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Slender Tailed Meerkat
Slender Tailed Meerkat
slender-tailed meercat, suricate
(South African Dutch meaning lake cat)
The meercat has short legs with long, thin bodies, and long, slender tails with a dark tip. The fur is short and tan to grayish usually with darker gray bars. The markings on their backs are unique, no two alike. Males and females look similar. All have dark brown or black bands around their eyes. Their ears are tipped with dark brown or black. Their faces and necks are lighter. They have four digits on each foot with very sharp non-retractable curved claws.
Stand 30 cm (12 in) high on average
Approximately 0.91 kg (2 lb.)
Includes worms, insects, small rodents, lizards, snakes, scorpions, bird eggs, fruits, and ant larvae
6-12 weeks; 2-3 young
About 10 months
About 10 years wild, 15 years captivity
Southern Africa, Kalahari Desert
Inhabits broad sandy plains covered with grasses and thorn scrub; live in underground burrows
Meerkats live in a dominant alpha male and female group or communities of 5-15. All group members have a designated role such as babysitters and sentries. They take turns or shifts performing each role.
In the event of a predator, they will act as a group and fight to protect each other.
A low metabolic rate allows them to survive with less food and water. Meerkats have long curved claws for digging, closed ears to keep out dirt when burrowing, and a specialized coat that keeps them warm when temps are cool and cool when temps are high.
Meerkats have outstanding vision; dark rings around their eyes help reduce glare from the sun. A nictitating membrane on their eye acts like a windshield wiper to remove sand from their eyes when they blink.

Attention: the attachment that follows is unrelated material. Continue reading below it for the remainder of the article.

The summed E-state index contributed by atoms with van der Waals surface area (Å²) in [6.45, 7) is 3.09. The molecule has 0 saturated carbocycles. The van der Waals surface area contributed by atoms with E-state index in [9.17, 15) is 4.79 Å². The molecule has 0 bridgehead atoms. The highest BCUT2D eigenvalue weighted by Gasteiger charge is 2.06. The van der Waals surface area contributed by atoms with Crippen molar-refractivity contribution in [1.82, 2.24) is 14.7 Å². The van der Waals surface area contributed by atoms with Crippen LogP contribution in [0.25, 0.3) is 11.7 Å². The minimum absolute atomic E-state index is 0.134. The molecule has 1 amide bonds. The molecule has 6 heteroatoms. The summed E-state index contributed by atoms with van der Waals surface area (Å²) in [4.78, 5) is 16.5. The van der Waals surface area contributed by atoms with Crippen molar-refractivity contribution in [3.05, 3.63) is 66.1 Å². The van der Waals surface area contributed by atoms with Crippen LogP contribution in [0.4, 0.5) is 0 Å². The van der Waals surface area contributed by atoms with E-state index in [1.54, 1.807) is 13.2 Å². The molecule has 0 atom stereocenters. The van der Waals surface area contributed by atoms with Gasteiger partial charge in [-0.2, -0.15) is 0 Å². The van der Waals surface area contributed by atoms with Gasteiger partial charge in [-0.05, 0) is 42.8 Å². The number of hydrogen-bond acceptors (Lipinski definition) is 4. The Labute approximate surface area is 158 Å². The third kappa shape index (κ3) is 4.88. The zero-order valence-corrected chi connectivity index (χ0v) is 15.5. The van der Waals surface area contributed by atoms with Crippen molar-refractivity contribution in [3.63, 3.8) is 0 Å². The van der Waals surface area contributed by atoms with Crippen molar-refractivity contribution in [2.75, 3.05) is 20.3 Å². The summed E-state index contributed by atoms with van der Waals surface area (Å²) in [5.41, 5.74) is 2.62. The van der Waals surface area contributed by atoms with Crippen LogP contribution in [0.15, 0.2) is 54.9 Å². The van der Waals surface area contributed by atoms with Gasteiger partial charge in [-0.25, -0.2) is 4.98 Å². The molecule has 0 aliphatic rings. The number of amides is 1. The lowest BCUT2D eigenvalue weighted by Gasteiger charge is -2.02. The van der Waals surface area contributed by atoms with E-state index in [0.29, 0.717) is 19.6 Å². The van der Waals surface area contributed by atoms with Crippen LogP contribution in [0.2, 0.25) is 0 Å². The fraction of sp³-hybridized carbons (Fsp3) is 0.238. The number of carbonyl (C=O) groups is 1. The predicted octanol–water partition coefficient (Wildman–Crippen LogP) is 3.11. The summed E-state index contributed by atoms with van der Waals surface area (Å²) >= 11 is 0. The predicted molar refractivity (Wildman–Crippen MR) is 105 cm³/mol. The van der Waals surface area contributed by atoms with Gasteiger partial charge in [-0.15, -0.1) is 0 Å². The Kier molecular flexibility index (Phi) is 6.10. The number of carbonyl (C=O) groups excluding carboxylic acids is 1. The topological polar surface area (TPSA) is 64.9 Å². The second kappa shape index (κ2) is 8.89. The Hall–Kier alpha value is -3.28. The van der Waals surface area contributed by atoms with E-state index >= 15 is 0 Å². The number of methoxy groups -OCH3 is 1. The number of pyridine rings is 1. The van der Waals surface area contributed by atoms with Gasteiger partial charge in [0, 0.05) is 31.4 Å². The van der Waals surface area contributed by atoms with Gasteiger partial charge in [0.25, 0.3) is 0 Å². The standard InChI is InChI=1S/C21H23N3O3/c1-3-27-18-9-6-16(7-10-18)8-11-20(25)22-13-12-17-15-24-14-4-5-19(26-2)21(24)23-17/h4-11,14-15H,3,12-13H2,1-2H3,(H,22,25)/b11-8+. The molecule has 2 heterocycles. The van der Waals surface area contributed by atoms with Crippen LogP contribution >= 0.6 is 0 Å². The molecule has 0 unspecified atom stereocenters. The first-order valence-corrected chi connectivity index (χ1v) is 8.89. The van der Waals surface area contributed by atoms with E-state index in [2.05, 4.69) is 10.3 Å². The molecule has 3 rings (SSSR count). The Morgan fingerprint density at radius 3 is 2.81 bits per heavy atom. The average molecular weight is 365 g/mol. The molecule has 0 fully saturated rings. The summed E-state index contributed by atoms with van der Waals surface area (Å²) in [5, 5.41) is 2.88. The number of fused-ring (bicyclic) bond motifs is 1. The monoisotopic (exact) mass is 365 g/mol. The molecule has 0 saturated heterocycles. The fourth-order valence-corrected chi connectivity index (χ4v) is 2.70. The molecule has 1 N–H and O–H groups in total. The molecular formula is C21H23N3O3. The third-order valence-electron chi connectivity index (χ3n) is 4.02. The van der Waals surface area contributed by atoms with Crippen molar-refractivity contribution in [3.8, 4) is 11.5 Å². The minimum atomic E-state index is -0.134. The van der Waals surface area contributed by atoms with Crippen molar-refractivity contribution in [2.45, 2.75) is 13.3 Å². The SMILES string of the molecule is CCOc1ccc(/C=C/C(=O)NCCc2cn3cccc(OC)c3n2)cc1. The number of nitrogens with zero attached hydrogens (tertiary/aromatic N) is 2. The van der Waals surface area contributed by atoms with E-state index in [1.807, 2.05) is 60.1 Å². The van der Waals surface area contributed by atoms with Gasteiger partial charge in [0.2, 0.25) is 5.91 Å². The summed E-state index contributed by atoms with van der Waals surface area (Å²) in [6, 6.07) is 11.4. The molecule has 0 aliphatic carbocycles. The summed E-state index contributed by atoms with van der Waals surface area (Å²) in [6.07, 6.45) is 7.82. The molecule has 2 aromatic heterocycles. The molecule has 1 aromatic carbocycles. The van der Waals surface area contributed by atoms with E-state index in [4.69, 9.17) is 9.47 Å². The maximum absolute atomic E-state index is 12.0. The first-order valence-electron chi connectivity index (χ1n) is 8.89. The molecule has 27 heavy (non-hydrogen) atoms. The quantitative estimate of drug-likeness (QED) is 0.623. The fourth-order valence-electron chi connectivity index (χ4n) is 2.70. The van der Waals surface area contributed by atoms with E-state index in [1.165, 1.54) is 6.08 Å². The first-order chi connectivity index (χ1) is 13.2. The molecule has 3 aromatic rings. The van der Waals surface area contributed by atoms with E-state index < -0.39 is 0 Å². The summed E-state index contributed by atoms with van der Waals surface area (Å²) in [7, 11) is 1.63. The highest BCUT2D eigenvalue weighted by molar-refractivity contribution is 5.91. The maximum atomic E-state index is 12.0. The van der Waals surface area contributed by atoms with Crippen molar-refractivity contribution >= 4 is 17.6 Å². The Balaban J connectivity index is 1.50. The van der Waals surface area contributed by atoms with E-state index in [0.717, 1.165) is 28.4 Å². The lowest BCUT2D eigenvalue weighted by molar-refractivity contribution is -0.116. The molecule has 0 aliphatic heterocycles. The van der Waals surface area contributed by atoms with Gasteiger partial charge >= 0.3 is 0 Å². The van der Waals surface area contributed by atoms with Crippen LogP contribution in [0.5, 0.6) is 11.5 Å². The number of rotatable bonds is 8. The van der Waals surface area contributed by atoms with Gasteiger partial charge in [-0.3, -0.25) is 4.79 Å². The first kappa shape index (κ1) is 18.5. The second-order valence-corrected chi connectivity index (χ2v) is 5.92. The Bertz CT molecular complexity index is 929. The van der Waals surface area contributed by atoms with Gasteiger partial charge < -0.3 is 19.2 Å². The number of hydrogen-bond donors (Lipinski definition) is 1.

They stand on their back legs and balance themselves with their tails, allowing them to see well.
They communicate with sound, scent, and body language. There are over 20 different sounds that have been recorded, and all have different meanings.
Their underground burrows may have 20 different entrances and exits.
They are territorial and maintain an area of about 1-3 miles.
Beta females sometimes become impregnated by males of other groups. They will try to sneak their pups into the alpha females litter. If the alpha female notices, she will kill and eat the pups of the beta female.
ECOLOGY AND CONSERVATION
Meercats are protected in the Kalahari National Park
Meerkats are very important in the food chain, cleaning up small insects, rodents, and lizards. This relative of the mongoose is prey for birds of prey, jackals, wild cats, cobras.
Grzimek, B. 1990.
Grzimek's Encyclopedia, Mammals
. McGraw-Hill Publishing, Co. New York.